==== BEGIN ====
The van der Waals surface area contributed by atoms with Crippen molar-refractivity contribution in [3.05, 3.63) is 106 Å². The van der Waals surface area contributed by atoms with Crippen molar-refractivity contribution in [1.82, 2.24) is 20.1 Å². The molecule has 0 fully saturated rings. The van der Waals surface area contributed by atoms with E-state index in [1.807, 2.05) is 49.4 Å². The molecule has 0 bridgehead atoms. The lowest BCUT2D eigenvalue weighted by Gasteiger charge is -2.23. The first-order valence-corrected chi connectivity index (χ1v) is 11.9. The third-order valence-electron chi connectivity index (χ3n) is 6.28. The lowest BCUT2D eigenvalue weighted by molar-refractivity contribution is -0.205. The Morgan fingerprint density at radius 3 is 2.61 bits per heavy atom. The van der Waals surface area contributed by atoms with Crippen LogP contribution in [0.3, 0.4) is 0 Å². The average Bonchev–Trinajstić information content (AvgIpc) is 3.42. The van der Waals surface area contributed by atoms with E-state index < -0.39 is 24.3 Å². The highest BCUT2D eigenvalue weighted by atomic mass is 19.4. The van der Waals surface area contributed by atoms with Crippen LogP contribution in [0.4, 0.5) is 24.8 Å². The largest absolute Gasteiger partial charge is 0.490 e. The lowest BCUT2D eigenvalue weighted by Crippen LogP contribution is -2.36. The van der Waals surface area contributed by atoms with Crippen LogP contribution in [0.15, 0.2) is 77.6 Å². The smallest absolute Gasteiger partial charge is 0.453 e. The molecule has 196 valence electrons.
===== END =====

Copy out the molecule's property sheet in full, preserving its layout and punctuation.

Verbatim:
The van der Waals surface area contributed by atoms with Crippen molar-refractivity contribution in [3.05, 3.63) is 106 Å². The van der Waals surface area contributed by atoms with Crippen molar-refractivity contribution in [1.82, 2.24) is 20.1 Å². The molecule has 0 fully saturated rings. The van der Waals surface area contributed by atoms with E-state index in [1.807, 2.05) is 49.4 Å². The molecule has 0 bridgehead atoms. The lowest BCUT2D eigenvalue weighted by Gasteiger charge is -2.23. The first-order valence-corrected chi connectivity index (χ1v) is 11.9. The third-order valence-electron chi connectivity index (χ3n) is 6.28. The lowest BCUT2D eigenvalue weighted by molar-refractivity contribution is -0.205. The Morgan fingerprint density at radius 3 is 2.61 bits per heavy atom. The van der Waals surface area contributed by atoms with Crippen LogP contribution in [0.3, 0.4) is 0 Å². The average Bonchev–Trinajstić information content (AvgIpc) is 3.42. The van der Waals surface area contributed by atoms with E-state index < -0.39 is 24.3 Å². The highest BCUT2D eigenvalue weighted by atomic mass is 19.4. The van der Waals surface area contributed by atoms with Crippen LogP contribution in [0.4, 0.5) is 24.8 Å². The largest absolute Gasteiger partial charge is 0.490 e. The lowest BCUT2D eigenvalue weighted by Crippen LogP contribution is -2.36. The van der Waals surface area contributed by atoms with Crippen LogP contribution in [0.15, 0.2) is 77.6 Å². The smallest absolute Gasteiger partial charge is 0.453 e. The molecule has 196 valence electrons.